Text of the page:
Being fallen doesn’t mean we are devoid of all compassion. Of course, some people can be, but the majority is not. The more affluent the society the more generous people tend to be. The places where compassion is most dead are the very poorest societies in which no one has anything extra to give.

      BTW, there was no homelessness to speak of before the 1980’s when the Supreme Court, in its infinite wisdom, forced states to expel the mentally ill from institutions.

      “…there should be no problem with having a society in which people are free to grow their wealth. but at the same time, are compelled to use some of it for the good of their fellow human beings.”

      Except that the Bible encourages voluntary giving. Forced giving has no moral quality at all. That’s why the Rabbi’s say that Israel never enforced the poor laws of the Torah. They saw them as moral rules, not civil laws, between God and man.

      How do you determine how much forced redistribution of wealth is enough? No matter how much you do, there will always be poor people. And every dollar you take from one person takes a dollar from investment in jobs. The wealthy today don’t sit on mounds of gold stored in a warehouse as they did in the middle ages. Every dollar is invested in job creating businesses, unless it is invested in government debt. Take away those savings and you take away jobs.

      Adam Smith seems to have been a good Christian who understood morality and government. His solution was to let competition among businessmen control their greed. He opposed using the state to control morality because politicians and bureaucrats are too easily bought, and if not bought, they are just as immoral and ignorant as the next man.

      But if you want to talk about morality, let’s talk about “thou shalt not steal.” That applies to the state as much as it applies to individuals. And what about a “just price”, which Church scholars debated for centuries? Those godly men concluded that the only just price is the one found in a free market, that is, without government price setting, coercion or monopolies.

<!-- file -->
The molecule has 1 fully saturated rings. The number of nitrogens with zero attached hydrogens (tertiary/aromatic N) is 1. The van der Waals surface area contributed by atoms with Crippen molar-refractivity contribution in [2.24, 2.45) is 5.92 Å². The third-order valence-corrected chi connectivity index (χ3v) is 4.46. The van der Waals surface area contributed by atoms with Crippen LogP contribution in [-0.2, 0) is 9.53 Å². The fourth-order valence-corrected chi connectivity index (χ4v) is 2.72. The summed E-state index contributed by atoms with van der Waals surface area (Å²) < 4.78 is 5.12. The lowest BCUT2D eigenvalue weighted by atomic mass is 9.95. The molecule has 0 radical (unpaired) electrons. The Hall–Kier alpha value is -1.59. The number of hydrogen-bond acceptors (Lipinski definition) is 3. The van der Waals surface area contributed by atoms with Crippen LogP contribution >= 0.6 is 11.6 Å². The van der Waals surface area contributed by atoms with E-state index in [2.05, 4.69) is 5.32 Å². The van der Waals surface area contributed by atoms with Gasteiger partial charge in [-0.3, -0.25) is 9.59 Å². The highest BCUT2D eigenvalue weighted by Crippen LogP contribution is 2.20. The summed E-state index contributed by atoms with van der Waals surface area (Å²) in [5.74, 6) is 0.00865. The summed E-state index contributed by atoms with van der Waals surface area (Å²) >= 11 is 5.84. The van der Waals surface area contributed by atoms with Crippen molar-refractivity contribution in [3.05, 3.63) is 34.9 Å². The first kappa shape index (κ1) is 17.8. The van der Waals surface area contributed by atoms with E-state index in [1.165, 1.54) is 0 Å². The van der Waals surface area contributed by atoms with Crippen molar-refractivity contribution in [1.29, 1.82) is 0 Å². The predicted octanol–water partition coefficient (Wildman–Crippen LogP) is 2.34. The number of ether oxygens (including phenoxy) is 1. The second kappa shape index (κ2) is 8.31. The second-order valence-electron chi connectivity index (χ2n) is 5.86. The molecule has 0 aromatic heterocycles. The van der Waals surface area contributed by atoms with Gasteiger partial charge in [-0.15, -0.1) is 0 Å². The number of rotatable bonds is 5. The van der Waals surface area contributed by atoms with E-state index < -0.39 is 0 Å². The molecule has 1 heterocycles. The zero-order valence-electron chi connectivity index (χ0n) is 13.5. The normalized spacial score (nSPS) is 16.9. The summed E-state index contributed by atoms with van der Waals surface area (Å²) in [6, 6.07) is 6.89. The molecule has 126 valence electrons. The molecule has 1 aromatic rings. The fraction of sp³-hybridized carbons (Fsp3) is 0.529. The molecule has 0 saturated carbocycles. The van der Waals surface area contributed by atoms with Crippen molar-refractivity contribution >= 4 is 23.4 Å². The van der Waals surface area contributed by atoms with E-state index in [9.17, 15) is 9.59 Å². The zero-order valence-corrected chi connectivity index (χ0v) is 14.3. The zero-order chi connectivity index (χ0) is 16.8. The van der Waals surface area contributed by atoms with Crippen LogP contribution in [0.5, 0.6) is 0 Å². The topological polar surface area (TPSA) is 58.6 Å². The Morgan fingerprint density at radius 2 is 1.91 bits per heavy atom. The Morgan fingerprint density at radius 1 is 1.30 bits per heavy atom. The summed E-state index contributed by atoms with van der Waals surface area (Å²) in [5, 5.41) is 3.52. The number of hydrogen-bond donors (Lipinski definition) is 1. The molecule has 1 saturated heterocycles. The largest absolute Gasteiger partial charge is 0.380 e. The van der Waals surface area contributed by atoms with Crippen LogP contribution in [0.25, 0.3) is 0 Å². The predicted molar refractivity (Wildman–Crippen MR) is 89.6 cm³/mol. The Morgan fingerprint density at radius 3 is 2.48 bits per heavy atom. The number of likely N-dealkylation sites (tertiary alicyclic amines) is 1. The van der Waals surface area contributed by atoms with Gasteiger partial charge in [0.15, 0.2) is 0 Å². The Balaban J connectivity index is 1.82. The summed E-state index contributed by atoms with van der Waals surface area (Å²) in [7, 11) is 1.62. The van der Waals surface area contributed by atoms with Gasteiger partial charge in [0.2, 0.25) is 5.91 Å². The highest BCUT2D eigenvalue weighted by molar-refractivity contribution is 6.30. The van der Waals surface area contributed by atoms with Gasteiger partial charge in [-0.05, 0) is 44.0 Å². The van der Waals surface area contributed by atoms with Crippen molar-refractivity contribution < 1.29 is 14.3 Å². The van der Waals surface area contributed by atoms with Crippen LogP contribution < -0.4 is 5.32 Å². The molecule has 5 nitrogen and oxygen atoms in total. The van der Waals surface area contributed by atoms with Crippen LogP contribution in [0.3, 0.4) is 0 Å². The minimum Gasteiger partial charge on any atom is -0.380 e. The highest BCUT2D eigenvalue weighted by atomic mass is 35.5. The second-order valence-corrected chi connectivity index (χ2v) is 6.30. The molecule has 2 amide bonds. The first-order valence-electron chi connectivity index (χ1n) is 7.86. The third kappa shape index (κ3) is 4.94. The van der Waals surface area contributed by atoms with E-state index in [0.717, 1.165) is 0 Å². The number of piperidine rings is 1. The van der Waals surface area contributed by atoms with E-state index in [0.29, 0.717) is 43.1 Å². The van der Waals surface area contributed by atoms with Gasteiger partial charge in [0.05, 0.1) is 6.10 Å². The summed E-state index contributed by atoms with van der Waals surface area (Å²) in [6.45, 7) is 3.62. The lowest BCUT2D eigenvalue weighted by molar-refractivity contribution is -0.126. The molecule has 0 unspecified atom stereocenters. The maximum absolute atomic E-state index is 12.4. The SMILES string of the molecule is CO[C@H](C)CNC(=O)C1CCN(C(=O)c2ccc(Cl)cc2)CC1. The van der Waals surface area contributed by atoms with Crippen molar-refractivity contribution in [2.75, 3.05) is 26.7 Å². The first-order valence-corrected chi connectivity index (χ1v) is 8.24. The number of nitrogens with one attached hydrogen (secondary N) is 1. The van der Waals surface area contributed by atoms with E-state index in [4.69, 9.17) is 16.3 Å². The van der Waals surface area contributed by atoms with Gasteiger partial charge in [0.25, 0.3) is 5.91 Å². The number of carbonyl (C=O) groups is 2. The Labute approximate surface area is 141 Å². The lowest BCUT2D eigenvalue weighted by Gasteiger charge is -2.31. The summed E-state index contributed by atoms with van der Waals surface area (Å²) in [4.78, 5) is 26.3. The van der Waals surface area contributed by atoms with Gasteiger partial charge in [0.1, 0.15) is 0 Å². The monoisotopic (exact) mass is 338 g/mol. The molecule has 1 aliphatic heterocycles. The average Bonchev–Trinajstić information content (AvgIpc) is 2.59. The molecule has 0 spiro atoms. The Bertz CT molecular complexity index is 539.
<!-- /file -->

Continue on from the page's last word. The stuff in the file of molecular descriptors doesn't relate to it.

Yes, charity is very important. But how you do it is just as important and it doesn’t trump all of the other laws and principles of the Bible, such as thou shalt not steal.

      • Is taxation tantamount to theft? If not, when does it become so? At a certain level? Of a certain kind? For a certain purpose? Some combination of the above?

        • Roger McKinney

          Church scholars, particularly those at Salamanca, as well as Protestant writers during the Reformation, determined this by asking what is the role of the state? If the state collected taxes in order to pay for the costs of fulfilling its legit role, then taxes were legit. Otherwise, they were theft.

          They saw the role of the state as protecting life, liberty and property, not redistribution of wealth, which makes up about half the federal budget.